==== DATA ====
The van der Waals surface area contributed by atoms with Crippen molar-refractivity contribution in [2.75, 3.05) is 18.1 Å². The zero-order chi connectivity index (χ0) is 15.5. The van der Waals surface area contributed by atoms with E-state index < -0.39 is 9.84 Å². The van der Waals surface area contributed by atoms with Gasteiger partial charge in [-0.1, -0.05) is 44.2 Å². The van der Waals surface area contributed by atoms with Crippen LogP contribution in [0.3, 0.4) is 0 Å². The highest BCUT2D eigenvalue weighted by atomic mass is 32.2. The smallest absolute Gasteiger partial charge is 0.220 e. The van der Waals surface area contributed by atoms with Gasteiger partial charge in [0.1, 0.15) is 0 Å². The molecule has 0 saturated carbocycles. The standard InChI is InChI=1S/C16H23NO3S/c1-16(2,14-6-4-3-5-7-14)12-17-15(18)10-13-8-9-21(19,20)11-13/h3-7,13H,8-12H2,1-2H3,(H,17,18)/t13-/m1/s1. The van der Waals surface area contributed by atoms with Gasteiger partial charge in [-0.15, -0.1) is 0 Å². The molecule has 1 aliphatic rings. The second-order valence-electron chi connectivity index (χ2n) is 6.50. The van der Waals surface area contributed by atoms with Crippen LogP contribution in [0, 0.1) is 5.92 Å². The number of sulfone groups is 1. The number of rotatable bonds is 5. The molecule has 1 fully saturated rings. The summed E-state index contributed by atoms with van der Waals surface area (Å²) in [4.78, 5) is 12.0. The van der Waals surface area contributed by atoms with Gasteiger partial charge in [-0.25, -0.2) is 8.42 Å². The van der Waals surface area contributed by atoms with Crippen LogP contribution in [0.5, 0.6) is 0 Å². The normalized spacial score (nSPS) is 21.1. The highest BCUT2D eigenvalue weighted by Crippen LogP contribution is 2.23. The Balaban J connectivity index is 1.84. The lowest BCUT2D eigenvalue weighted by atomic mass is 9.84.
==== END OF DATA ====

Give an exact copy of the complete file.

The van der Waals surface area contributed by atoms with Crippen molar-refractivity contribution in [2.75, 3.05) is 18.1 Å². The zero-order chi connectivity index (χ0) is 15.5. The van der Waals surface area contributed by atoms with E-state index < -0.39 is 9.84 Å². The van der Waals surface area contributed by atoms with Gasteiger partial charge in [-0.1, -0.05) is 44.2 Å². The van der Waals surface area contributed by atoms with Crippen LogP contribution in [0.3, 0.4) is 0 Å². The highest BCUT2D eigenvalue weighted by atomic mass is 32.2. The smallest absolute Gasteiger partial charge is 0.220 e. The van der Waals surface area contributed by atoms with Gasteiger partial charge in [0.1, 0.15) is 0 Å². The molecule has 0 saturated carbocycles. The standard InChI is InChI=1S/C16H23NO3S/c1-16(2,14-6-4-3-5-7-14)12-17-15(18)10-13-8-9-21(19,20)11-13/h3-7,13H,8-12H2,1-2H3,(H,17,18)/t13-/m1/s1. The van der Waals surface area contributed by atoms with Gasteiger partial charge in [-0.15, -0.1) is 0 Å². The molecule has 1 aliphatic rings. The second-order valence-electron chi connectivity index (χ2n) is 6.50. The van der Waals surface area contributed by atoms with Crippen LogP contribution in [0, 0.1) is 5.92 Å². The number of sulfone groups is 1. The number of rotatable bonds is 5. The molecule has 1 fully saturated rings. The summed E-state index contributed by atoms with van der Waals surface area (Å²) in [4.78, 5) is 12.0. The van der Waals surface area contributed by atoms with Gasteiger partial charge in [-0.25, -0.2) is 8.42 Å². The van der Waals surface area contributed by atoms with Crippen LogP contribution in [0.5, 0.6) is 0 Å². The normalized spacial score (nSPS) is 21.1. The highest BCUT2D eigenvalue weighted by Crippen LogP contribution is 2.23. The Balaban J connectivity index is 1.84. The lowest BCUT2D eigenvalue weighted by atomic mass is 9.84.